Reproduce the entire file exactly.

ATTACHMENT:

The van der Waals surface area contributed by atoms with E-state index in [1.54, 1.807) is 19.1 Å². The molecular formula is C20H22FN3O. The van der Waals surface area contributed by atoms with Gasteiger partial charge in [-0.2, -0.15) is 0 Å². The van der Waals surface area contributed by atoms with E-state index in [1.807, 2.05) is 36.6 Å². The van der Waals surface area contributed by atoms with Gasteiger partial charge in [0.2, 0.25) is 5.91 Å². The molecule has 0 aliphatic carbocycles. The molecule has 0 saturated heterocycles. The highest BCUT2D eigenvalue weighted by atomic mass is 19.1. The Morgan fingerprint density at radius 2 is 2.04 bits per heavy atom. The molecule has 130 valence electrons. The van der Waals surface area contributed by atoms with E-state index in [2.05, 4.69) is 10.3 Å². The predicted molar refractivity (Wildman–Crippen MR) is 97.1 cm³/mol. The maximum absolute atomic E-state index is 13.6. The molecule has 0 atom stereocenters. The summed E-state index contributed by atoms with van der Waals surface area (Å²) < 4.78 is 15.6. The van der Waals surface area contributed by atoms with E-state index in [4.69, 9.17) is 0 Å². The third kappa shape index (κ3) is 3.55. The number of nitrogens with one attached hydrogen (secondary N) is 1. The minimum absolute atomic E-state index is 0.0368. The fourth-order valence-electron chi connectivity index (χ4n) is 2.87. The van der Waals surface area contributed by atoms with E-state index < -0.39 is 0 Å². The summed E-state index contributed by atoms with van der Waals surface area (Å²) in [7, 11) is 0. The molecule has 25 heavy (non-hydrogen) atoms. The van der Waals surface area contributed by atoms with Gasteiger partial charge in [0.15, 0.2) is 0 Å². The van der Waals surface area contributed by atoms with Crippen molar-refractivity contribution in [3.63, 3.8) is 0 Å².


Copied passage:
The van der Waals surface area contributed by atoms with E-state index in [1.54, 1.807) is 19.1 Å². The molecular formula is C20H22FN3O. The van der Waals surface area contributed by atoms with Gasteiger partial charge in [-0.2, -0.15) is 0 Å². The van der Waals surface area contributed by atoms with E-state index in [1.807, 2.05) is 36.6 Å². The van der Waals surface area contributed by atoms with Gasteiger partial charge in [0.2, 0.25) is 5.91 Å². The molecule has 0 aliphatic carbocycles. The molecule has 0 saturated heterocycles. The highest BCUT2D eigenvalue weighted by atomic mass is 19.1. The Morgan fingerprint density at radius 2 is 2.04 bits per heavy atom. The molecule has 130 valence electrons. The van der Waals surface area contributed by atoms with E-state index in [2.05, 4.69) is 10.3 Å². The predicted molar refractivity (Wildman–Crippen MR) is 97.1 cm³/mol. The maximum absolute atomic E-state index is 13.6. The molecule has 0 atom stereocenters. The summed E-state index contributed by atoms with van der Waals surface area (Å²) < 4.78 is 15.6. The van der Waals surface area contributed by atoms with E-state index in [4.69, 9.17) is 0 Å². The third kappa shape index (κ3) is 3.55. The number of nitrogens with one attached hydrogen (secondary N) is 1. The minimum absolute atomic E-state index is 0.0368. The fourth-order valence-electron chi connectivity index (χ4n) is 2.87. The van der Waals surface area contributed by atoms with E-state index < -0.39 is 0 Å². The summed E-state index contributed by atoms with van der Waals surface area (Å²) in [7, 11) is 0. The molecule has 25 heavy (non-hydrogen) atoms. The van der Waals surface area contributed by atoms with Gasteiger partial charge in [0.15, 0.2) is 0 Å². The van der Waals surface area contributed by atoms with Crippen molar-refractivity contribution in [3.63, 3.8) is 0 Å².